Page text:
Most of the organizations’ cadres’ relatives were subjected to varying degrees of harm, which rendered them unable to complete their duties as required, according to Katoub.
In response to organizations’ need
The initiative launched by the “Do not suffocate the truth” team aims to secure volunteers temporarily to carry out tasks in which the workers are not required to be from the organizations’ cadres, according to Dr. Katoub.
He added that anyone with experience is able to provide assistance by allocating specific hours per week to provide services within his/her expertise to help organizations and reduce potential randomness if organizations continue in this situation.
Shehwaro said that the idea of the campaign came from the existence of a refugee human bloc that is unable to provide what meets the need financially but is able to bear the administrative and organizational burdens.
The initiative is related to the belief of the “Do not suffocate the truth” team in the existence of human energy capable of carrying out basic tasks, and they can be relied upon.
The team is responsible for communicating with volunteers, while Dr. Katoub is responsible for coordinating with organizations to find out their needs, according to Shehwaro, pointing out that there are many volunteer requests from different regions.
In response to the requirements of the reality left by the Syrian revolution since 2011, dozens of civil society organizations have emerged in Syria, and an increasing number of organizations have emerged in the “liberated” areas to fill the void left by the absence of the state and to meet the needs of the regions in various sectors.
Among the most prominent emerging organizations is the Syria Civil Defense (SCD), also known as the White Helmets, a rescue organization that has worked since its inception to respond to distress calls, which has repeatedly made its cadres a target for military operations by the Syrian regime, and turned many volunteers from rescuers into victims.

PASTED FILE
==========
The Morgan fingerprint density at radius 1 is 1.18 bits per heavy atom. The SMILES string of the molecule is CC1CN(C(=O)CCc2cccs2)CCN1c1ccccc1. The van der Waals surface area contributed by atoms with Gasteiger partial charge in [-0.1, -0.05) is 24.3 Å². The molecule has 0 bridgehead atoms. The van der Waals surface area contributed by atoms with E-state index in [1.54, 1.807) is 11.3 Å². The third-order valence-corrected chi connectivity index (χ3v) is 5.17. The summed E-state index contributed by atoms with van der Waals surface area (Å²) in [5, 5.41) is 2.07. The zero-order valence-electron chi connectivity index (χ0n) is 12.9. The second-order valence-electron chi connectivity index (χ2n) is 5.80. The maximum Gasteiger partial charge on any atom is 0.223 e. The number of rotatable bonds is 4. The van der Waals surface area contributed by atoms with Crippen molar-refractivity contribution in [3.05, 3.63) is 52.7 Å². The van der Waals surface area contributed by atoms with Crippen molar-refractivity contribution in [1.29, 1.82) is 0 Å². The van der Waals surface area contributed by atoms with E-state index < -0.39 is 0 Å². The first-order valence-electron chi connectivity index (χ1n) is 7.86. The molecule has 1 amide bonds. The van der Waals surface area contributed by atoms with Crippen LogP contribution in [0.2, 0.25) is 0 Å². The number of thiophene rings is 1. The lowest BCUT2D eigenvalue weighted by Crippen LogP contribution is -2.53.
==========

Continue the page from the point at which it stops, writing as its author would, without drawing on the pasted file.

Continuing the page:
The security and governance reality in Syria forced many organizations to establish offices in the Turkish border states with Syria and in the various asylum countries.
About 12 years after the start of the Syrian revolution, thousands of volunteers work in various fields and from separate regions within civil society organizations in various work sectors.
The number of victims of the devastating earthquake in northern Syria has reached 2,274, according to the Civil Defense. Meanwhile, the death toll from earthquakes in Turkey has exceeded 45,000, in an “indefinite toll.”
The White Helmets estimated the number of families that were displaced as a result of the earthquake in northern Syria at about 40,000 families, while the number of completely destroyed buildings reached about 550, and more than 1,570 buildings were partially damaged, in addition to hundreds of cracked buildings.
While there are no accurate statistics on the number of Syrians affected by the earthquake in Turkey, the number of Syrians residing in the affected areas shows the scale of the disaster, as the number of Syrians in southern Turkey before the disaster reached nearly 1,750,000 people.